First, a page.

Superconducting electronic components have been developed that provide current rectification that is tunable by design and with an externally applied magnetic field to the circuit component. The superconducting material used in the device is relatively free of pinning sites with its critical current determined by a geometric energy barrier to vortex entry. The ability of the vortices to move freely inside the device means this innovation does not suffer from magnetic hysteresis effects changing the state of the superconductor.

Posted in: Briefs, TSP, Semiconductors & ICs, Design processes, Architecture, Architecture, Product development, Semiconductors

Waveguide Transition for Submillimeter-Wave MMICs

An integrated waveguide-to-MMIC (monolithic microwave integrated circuit) chip operating in the 300-GHz range is designed to operate well on highpermittivity semiconductor substrates typical for an MMIC amplifier, and allows a wider MMIC substrate to be used, enabling integration with larger MMICs (power amplifiers). The waveguide-to- CBCPW (conductor-backed coplanar waveguide) transition topology is based on an integrated dipole placed in the Eplane of the waveguide module. It demonstrates low loss and good impedance matching. Measurement and simulation demonstrate that the loss of the transition and waveguide loss is less than 1-dB over a 340-to-380-GHz bandwidth.

Posted in: Briefs, TSP, Semiconductors & ICs, Radar, Waveguides, Radar, Waveguides, Semiconductors, Performance tests

Hardware Implementation of a Bilateral Subtraction Filter

Modules like this one are necessary for real-time stereoscopic machine vision.

A bilateral subtraction filter has been implemented as a hardware module in the form of a field-programmable gate array (FPGA). In general, a bilateral subtraction filter is a key subsystem of a high-quality stereoscopic machine vision system that utilizes images that are large and/or dense. Bilateral subtraction filters have been implemented in software on general-purpose computers, but the processing speeds attainable in this way — even on computers containing the fastest processors — are insufficient for real-time applications. The present FPGA bilateral subtraction filter is intended to accelerate processing to real-time speed and to be a prototype of a link in a stereoscopic-machine-vision processing chain, now under development, that would process large and/or dense images in real time and would be implemented in an FPGA.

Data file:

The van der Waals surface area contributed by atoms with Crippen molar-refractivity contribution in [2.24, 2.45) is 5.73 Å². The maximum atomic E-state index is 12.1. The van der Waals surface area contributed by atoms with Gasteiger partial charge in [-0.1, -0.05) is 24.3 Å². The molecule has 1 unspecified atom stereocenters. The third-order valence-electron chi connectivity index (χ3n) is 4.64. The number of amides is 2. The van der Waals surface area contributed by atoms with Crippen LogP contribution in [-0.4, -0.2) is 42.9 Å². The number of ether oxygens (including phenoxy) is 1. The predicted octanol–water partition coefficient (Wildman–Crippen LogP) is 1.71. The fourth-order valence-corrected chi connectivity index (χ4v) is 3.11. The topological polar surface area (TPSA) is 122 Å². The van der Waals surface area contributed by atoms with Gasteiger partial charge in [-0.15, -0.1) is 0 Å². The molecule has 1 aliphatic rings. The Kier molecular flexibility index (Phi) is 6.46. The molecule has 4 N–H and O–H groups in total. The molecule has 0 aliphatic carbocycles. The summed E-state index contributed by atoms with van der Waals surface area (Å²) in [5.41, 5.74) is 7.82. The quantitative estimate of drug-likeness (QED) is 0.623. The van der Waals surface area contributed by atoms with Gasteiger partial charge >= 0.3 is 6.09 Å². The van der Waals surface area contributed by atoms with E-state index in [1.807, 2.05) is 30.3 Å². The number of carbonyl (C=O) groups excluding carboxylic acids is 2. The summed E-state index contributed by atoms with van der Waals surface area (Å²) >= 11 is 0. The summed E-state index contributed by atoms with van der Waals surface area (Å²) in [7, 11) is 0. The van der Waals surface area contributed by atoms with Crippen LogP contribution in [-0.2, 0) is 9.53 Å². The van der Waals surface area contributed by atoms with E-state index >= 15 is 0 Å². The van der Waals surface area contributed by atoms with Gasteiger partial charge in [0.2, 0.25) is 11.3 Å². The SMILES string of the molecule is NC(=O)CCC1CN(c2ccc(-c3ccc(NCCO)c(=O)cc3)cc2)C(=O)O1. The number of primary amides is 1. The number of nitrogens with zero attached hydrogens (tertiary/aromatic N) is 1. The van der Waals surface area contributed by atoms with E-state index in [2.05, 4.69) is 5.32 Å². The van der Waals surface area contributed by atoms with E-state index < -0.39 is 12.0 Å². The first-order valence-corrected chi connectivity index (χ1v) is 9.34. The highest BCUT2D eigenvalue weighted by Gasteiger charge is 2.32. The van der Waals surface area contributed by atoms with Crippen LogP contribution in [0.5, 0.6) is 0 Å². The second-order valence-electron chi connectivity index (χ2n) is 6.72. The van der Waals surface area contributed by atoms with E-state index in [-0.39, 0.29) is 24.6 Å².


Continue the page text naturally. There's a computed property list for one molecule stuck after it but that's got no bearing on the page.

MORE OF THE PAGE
Posted in: Briefs, TSP, Semiconductors & ICs, Mathematical models, Imaging, Imaging and visualization, Integrated circuits, Imaging, Imaging and visualization, Integrated circuits

Lattice-Matched Semiconductor Layers on Single Crystalline Sapphire Substrate

Rhombohedrally grown lattice-matched semiconductor alloys can be used in photovoltaic solar cells and photon detectors.

SiGe is an important semiconductor alloy for high-speed field effect transistors (FETs), high-temperature thermoelectric devices, photovoltaic solar cells, and photon detectors. The growth of SiGe layer is difficult because SiGe alloys have different lattice constants from those of the common Si wafers, which leads to a high density of defects, including dislocations, micro-twins, cracks, and delaminations.

Posted in: Briefs, TSP, Semiconductors & ICs, Finite element analysis, Fabrication, Alloys, Semiconductors

Low-Noise MMIC Amplifiers for 120 to 180 GHz

Potential applications include radar, communications, radiometry, and millimeter-wave imaging.

Three-stage monolithic millimeter-wave integrated-circuit (MMIC) amplifiers capable of providing useful amounts of gain over the frequency range from 120 to 180 GHz have been developed as prototype low-noise amplifiers (LNAs) to be incorporated into instruments for sensing cosmic microwave background radiation. There are also potential uses for such LNAs in electronic test equipment, passive millimeter-wave imaging systems, radar receivers, communication receivers, and systems for detecting hidden weapons. The main advantage afforded by these MMIC LNAs, relative to prior MMIC LNAs, is that their coverage of the 120-to-180-GHz frequency band makes them suitable for reuse in a wider variety of applications without need to redesign them. Each of these MMIC amplifiers includes InP transistors and coplanar waveguide circuitry on a 50-μm-thick chip (see Figure 1). Coplanar waveguide transmission lines are used for both applying DC bias and matching of input and output impedances of each transistor stage. Via holes are incorporated between top and bottom ground planes to suppress propagation of electromagnetic modes in the substrate.

Posted in: Briefs, TSP, Semiconductors & ICs, Amplifiers, Integrated circuits, Amplifiers, Integrated circuits